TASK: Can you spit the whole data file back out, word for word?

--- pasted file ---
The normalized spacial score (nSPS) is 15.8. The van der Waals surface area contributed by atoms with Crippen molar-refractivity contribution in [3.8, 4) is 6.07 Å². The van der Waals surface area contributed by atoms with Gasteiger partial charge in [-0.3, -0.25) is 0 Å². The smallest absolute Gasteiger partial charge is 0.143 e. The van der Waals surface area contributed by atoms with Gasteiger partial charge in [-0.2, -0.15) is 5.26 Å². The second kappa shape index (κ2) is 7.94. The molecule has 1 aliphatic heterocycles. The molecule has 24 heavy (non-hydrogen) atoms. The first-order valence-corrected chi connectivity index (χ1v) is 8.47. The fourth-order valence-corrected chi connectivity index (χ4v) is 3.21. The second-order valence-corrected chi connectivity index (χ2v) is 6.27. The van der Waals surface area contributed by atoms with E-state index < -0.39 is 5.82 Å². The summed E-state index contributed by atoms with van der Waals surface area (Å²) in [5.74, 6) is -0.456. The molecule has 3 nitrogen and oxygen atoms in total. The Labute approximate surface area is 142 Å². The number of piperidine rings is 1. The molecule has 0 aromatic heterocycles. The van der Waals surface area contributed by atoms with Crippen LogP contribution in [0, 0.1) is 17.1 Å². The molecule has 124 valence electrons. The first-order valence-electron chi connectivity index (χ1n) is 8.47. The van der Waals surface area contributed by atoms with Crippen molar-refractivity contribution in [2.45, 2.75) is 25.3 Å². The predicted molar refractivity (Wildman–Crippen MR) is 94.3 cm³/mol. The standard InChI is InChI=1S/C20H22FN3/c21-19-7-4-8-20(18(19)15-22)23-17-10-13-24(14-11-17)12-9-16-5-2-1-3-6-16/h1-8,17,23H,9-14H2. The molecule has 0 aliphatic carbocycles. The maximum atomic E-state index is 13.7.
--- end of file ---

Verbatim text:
The normalized spacial score (nSPS) is 15.8. The van der Waals surface area contributed by atoms with Crippen molar-refractivity contribution in [3.8, 4) is 6.07 Å². The van der Waals surface area contributed by atoms with Gasteiger partial charge in [-0.3, -0.25) is 0 Å². The smallest absolute Gasteiger partial charge is 0.143 e. The van der Waals surface area contributed by atoms with Gasteiger partial charge in [-0.2, -0.15) is 5.26 Å². The second kappa shape index (κ2) is 7.94. The molecule has 1 aliphatic heterocycles. The molecule has 24 heavy (non-hydrogen) atoms. The first-order valence-corrected chi connectivity index (χ1v) is 8.47. The fourth-order valence-corrected chi connectivity index (χ4v) is 3.21. The second-order valence-corrected chi connectivity index (χ2v) is 6.27. The van der Waals surface area contributed by atoms with E-state index < -0.39 is 5.82 Å². The summed E-state index contributed by atoms with van der Waals surface area (Å²) in [5.74, 6) is -0.456. The molecule has 3 nitrogen and oxygen atoms in total. The Labute approximate surface area is 142 Å². The number of piperidine rings is 1. The molecule has 0 aromatic heterocycles. The van der Waals surface area contributed by atoms with Crippen LogP contribution in [0, 0.1) is 17.1 Å². The molecule has 124 valence electrons. The first-order valence-electron chi connectivity index (χ1n) is 8.47. The van der Waals surface area contributed by atoms with Crippen molar-refractivity contribution in [2.45, 2.75) is 25.3 Å². The predicted molar refractivity (Wildman–Crippen MR) is 94.3 cm³/mol. The standard InChI is InChI=1S/C20H22FN3/c21-19-7-4-8-20(18(19)15-22)23-17-10-13-24(14-11-17)12-9-16-5-2-1-3-6-16/h1-8,17,23H,9-14H2. The molecule has 0 aliphatic carbocycles. The maximum atomic E-state index is 13.7.